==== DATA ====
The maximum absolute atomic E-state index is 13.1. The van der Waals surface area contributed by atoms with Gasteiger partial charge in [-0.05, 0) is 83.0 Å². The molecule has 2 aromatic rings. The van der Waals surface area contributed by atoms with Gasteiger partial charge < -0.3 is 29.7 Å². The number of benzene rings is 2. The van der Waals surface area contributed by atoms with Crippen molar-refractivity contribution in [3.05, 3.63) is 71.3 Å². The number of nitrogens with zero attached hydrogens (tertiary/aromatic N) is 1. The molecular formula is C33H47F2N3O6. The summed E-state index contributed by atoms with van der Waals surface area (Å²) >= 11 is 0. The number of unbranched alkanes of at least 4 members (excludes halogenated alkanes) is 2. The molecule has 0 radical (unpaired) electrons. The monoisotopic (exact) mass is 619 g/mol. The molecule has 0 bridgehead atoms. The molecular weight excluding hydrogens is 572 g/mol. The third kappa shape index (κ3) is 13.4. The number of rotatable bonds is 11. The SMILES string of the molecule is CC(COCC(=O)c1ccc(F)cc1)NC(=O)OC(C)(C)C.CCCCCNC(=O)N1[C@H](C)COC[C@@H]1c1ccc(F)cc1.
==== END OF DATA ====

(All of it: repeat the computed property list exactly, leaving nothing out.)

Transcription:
The maximum absolute atomic E-state index is 13.1. The van der Waals surface area contributed by atoms with Gasteiger partial charge in [-0.05, 0) is 83.0 Å². The molecule has 2 aromatic rings. The van der Waals surface area contributed by atoms with Gasteiger partial charge < -0.3 is 29.7 Å². The number of benzene rings is 2. The van der Waals surface area contributed by atoms with Crippen molar-refractivity contribution in [3.05, 3.63) is 71.3 Å². The number of nitrogens with zero attached hydrogens (tertiary/aromatic N) is 1. The molecular formula is C33H47F2N3O6. The summed E-state index contributed by atoms with van der Waals surface area (Å²) >= 11 is 0. The number of unbranched alkanes of at least 4 members (excludes halogenated alkanes) is 2. The molecule has 0 radical (unpaired) electrons. The monoisotopic (exact) mass is 619 g/mol. The molecule has 0 bridgehead atoms. The molecular weight excluding hydrogens is 572 g/mol. The third kappa shape index (κ3) is 13.4. The number of rotatable bonds is 11. The SMILES string of the molecule is CC(COCC(=O)c1ccc(F)cc1)NC(=O)OC(C)(C)C.CCCCCNC(=O)N1[C@H](C)COC[C@@H]1c1ccc(F)cc1.